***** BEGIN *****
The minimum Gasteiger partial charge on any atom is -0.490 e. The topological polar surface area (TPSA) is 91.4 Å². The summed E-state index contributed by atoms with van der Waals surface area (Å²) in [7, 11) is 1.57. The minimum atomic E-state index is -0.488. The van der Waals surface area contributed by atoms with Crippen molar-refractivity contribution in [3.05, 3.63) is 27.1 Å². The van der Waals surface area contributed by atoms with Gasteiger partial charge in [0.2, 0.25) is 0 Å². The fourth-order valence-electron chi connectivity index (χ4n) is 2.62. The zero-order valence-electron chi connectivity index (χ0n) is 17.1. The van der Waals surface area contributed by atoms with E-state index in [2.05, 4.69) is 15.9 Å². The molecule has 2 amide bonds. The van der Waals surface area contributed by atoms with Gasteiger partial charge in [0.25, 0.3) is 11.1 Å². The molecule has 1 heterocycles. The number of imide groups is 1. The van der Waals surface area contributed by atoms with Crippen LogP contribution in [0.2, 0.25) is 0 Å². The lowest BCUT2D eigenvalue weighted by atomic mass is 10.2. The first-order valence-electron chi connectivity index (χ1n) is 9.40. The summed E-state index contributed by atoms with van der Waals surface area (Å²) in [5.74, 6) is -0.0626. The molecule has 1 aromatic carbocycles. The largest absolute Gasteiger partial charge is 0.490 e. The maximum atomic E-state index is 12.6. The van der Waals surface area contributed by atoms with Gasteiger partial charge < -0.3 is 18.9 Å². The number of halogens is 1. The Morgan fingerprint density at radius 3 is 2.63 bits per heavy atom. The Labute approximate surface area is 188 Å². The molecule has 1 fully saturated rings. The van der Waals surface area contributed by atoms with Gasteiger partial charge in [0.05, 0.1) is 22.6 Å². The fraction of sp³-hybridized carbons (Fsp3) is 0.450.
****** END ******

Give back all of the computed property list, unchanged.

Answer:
The minimum Gasteiger partial charge on any atom is -0.490 e. The topological polar surface area (TPSA) is 91.4 Å². The summed E-state index contributed by atoms with van der Waals surface area (Å²) in [7, 11) is 1.57. The minimum atomic E-state index is -0.488. The van der Waals surface area contributed by atoms with Crippen molar-refractivity contribution in [3.05, 3.63) is 27.1 Å². The van der Waals surface area contributed by atoms with Gasteiger partial charge in [0.2, 0.25) is 0 Å². The fourth-order valence-electron chi connectivity index (χ4n) is 2.62. The zero-order valence-electron chi connectivity index (χ0n) is 17.1. The van der Waals surface area contributed by atoms with E-state index in [2.05, 4.69) is 15.9 Å². The molecule has 2 amide bonds. The van der Waals surface area contributed by atoms with Gasteiger partial charge in [0.25, 0.3) is 11.1 Å². The molecule has 1 heterocycles. The number of imide groups is 1. The van der Waals surface area contributed by atoms with Crippen LogP contribution in [0.2, 0.25) is 0 Å². The lowest BCUT2D eigenvalue weighted by atomic mass is 10.2. The first-order valence-electron chi connectivity index (χ1n) is 9.40. The summed E-state index contributed by atoms with van der Waals surface area (Å²) in [5.74, 6) is -0.0626. The molecule has 1 aromatic carbocycles. The largest absolute Gasteiger partial charge is 0.490 e. The maximum atomic E-state index is 12.6. The van der Waals surface area contributed by atoms with Gasteiger partial charge < -0.3 is 18.9 Å². The number of halogens is 1. The Morgan fingerprint density at radius 3 is 2.63 bits per heavy atom. The Labute approximate surface area is 188 Å². The molecule has 1 fully saturated rings. The van der Waals surface area contributed by atoms with Gasteiger partial charge in [0.05, 0.1) is 22.6 Å². The fraction of sp³-hybridized carbons (Fsp3) is 0.450.